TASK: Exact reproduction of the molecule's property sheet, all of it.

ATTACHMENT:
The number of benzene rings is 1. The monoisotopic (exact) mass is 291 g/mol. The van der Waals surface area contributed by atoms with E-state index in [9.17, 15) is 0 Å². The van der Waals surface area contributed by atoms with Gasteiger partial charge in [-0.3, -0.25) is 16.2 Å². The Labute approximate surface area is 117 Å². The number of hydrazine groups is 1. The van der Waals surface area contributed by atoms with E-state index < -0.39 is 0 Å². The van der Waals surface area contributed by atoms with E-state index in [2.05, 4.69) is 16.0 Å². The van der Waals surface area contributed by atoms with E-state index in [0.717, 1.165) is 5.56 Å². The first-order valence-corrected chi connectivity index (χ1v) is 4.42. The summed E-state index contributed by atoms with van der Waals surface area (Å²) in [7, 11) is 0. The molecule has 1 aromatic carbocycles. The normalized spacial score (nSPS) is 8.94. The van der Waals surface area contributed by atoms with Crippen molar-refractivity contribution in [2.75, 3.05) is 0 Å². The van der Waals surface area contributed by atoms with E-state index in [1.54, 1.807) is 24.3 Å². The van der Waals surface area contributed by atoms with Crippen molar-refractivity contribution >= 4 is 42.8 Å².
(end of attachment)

The number of benzene rings is 1. The monoisotopic (exact) mass is 291 g/mol. The van der Waals surface area contributed by atoms with E-state index in [9.17, 15) is 0 Å². The van der Waals surface area contributed by atoms with Gasteiger partial charge in [-0.3, -0.25) is 16.2 Å². The Labute approximate surface area is 117 Å². The number of hydrazine groups is 1. The van der Waals surface area contributed by atoms with E-state index < -0.39 is 0 Å². The van der Waals surface area contributed by atoms with E-state index in [2.05, 4.69) is 16.0 Å². The van der Waals surface area contributed by atoms with E-state index in [0.717, 1.165) is 5.56 Å². The first-order valence-corrected chi connectivity index (χ1v) is 4.42. The summed E-state index contributed by atoms with van der Waals surface area (Å²) in [7, 11) is 0. The molecule has 1 aromatic carbocycles. The normalized spacial score (nSPS) is 8.94. The van der Waals surface area contributed by atoms with Crippen molar-refractivity contribution in [2.75, 3.05) is 0 Å². The van der Waals surface area contributed by atoms with E-state index in [1.54, 1.807) is 24.3 Å². The van der Waals surface area contributed by atoms with Crippen molar-refractivity contribution >= 4 is 42.8 Å².